Dear Ekphrastic Challengees,
Thank you so much for submitting your Hamlet Shakespeariana pieces to The Ekphrastic Review.
I am ever so content that you have responded to this prompt with such enthusiasm, wit and craftsmanship…it was really a delight to read your words! Thank you!!
This amazing challenge has prompted a heroic compilation indeed, I hope you will enjoy reading it. Congratulations to everyone, hurrah for TER and The Amazing Lorette, and…
Fare ye well!
I may have known him well
but he did not know me
He thought so, but as I hold
his head in hand, I see him
crowned of nothing but laughter,
yes, provided that but none else
and looking on his demise, it’s clear
that our fate of life and love
does not imply understanding, nay
truth spoken in fact knows only death
Julie A. Dickson
Julie A. Dickson writes Ekphrastic as well as other forms of poetry often, from prompts, memories and nature. She advocates for feral cats and captive elephants, spends time with her young grandson crafting in play doh, and reads voraciously.Her work is seen in over 70 publications, including Blue Heron Review, Lothlorien and The Ekphrastic Review. Her full length works are available on Amazon.
The sky was blue, balcony strangely light,
Quite different from bleak Elsinore.
For God’s sake let us sit upon the ground
And tell sad stories of the death of kings.
A dagger by my side, I wore
Lord Hamlet’s shirt, his promissory ring.
My crown I am but still my griefs are mine.
The skull I balanced, fingers outstretched, fine,
Bore a strange antique script. I looked instead,
Impassive, undisturbed, without a frown,
At kingship’s symbol on the dead man’s head.
Uneasy is the head that wears a crown.
I am alarmed this dream bodes ill for all.
Lightness, attire, skull, calm - fears won’t cease.
Confusion now hath made his masterpiece.
I dread the outcome this vision portends:
Some evil act will lead to cruel revenge,
To bloodshed, madness. What it means for me
I cannot understand but sure I am
Divinity will shape our ends.
Carolyn Thomas is from the Neath Valley in South Wales, UK. After a career of teaching in Further, Higher and Adult Education, she is now enjoying the freedom to write. She has published poetry in Impossible Archetype, The Ekphrastic Review (Luna Challenge), A Pride of Lines (Coin Operated Press), the UK Places of Poetry project and collections published by Sunderland University's Spectral Visions Press.She has reviewed for Stand magazine and her account of life as a gay a woman in the 1970s is published in the Honno Press Collection, Painting the Beauty Queens Orange. She now lives in Tyneside with a misanthropic cat and sports a dragon tattoo.
Alas for Laughs
A lass for Yorick—would she show and tell,
orating of the finite jests she bore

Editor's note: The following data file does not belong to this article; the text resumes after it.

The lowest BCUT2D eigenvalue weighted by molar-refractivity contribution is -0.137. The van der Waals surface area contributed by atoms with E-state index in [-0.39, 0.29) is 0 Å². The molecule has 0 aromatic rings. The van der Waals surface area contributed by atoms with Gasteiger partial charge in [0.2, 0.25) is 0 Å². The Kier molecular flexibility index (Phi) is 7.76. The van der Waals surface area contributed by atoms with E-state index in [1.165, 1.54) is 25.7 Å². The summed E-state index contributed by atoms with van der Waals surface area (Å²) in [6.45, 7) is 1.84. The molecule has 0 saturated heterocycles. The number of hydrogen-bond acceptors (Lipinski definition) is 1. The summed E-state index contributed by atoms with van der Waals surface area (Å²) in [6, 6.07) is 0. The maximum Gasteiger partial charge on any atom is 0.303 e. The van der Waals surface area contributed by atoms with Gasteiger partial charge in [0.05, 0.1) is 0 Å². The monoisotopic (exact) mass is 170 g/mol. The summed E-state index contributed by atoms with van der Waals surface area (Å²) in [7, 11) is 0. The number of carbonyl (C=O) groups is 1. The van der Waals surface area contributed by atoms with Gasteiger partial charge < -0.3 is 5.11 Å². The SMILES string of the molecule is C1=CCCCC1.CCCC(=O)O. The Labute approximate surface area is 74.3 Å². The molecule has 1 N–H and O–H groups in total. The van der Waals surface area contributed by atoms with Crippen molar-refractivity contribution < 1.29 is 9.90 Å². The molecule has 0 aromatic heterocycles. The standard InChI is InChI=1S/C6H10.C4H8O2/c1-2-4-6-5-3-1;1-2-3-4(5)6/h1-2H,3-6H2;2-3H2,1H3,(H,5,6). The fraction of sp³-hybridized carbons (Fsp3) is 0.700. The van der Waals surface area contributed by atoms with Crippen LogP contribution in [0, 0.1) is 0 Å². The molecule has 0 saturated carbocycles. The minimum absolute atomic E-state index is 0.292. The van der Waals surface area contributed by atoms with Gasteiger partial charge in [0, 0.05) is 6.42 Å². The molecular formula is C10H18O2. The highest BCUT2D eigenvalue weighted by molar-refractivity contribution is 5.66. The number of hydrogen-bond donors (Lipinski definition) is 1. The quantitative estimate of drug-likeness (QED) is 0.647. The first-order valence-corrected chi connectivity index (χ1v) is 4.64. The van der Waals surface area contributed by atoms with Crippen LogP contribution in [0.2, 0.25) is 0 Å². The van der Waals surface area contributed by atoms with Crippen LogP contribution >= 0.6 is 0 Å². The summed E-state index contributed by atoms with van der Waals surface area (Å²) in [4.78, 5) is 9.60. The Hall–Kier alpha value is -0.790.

upon her back; the way his fancy’d swell
a thousand times, yet which she would abhor?
His loose-hung lips no orgy would arise;
she’d mock the grin she’d never dare to kiss
yet gamboled him with gibes of laughed surprise,
her gorge restricting entrance to his miss.
Chop-fallen, then, her chamber locked up tight,
no ride upon her back—nor she on him.
Imagination put off one more night,
the paint they both wear fades upon life’s whim.
The lass’s time would also come, they tell,
but long before, it seems she slew him well.
Ken Gosse prefers writing metric, rhymed verse, usually humorous, often with traditional forms. He was first published in First Literary Review–East in November 2016, and since then in online and print anthologies by Lothlorien Poetry Journal, Academy of the Heart and Mind, Pure Slush, The Ekphrastic Review, Home Planet News Online, Spillwords, and others. Raised in the Chicago suburbs, now retired, he and his wife live in Mesa, AZ, usually with rescue dogs and cats underfoot.
Ophelia Unveils it All
-- an alternate reading
Gothick script that inks your skull
gives dreamlike memories to mull.
Did I kiss your fleshy lip
and ride your playful, bouncing hip,
as stoic nobles forced a smile,
while fancy masks disguised their guile?
I quickly learned their courtly art --
how shards of ice had filled each heart.
Within these walls of Elsinore,
they curtsied -- rotten to the core.
A schoolboy, late from Wittenberg --
a place that stumps each dramaturg --
proclaimed: To be or not to be,
but showed no interest in me.
He seemed so jealous of his mother
and how she bed his father's brother.
Hamlet's lover, Laertes
(flirty, yet who feared disease),
used Rosencrantz and Guildenstern
as playthings when they took their turn,
and made the English execute
them, lest their gossip bear some fruit.
And then they tried to tell the town
that, heartsick, fate led me to drown.
But I survived this clueless lot.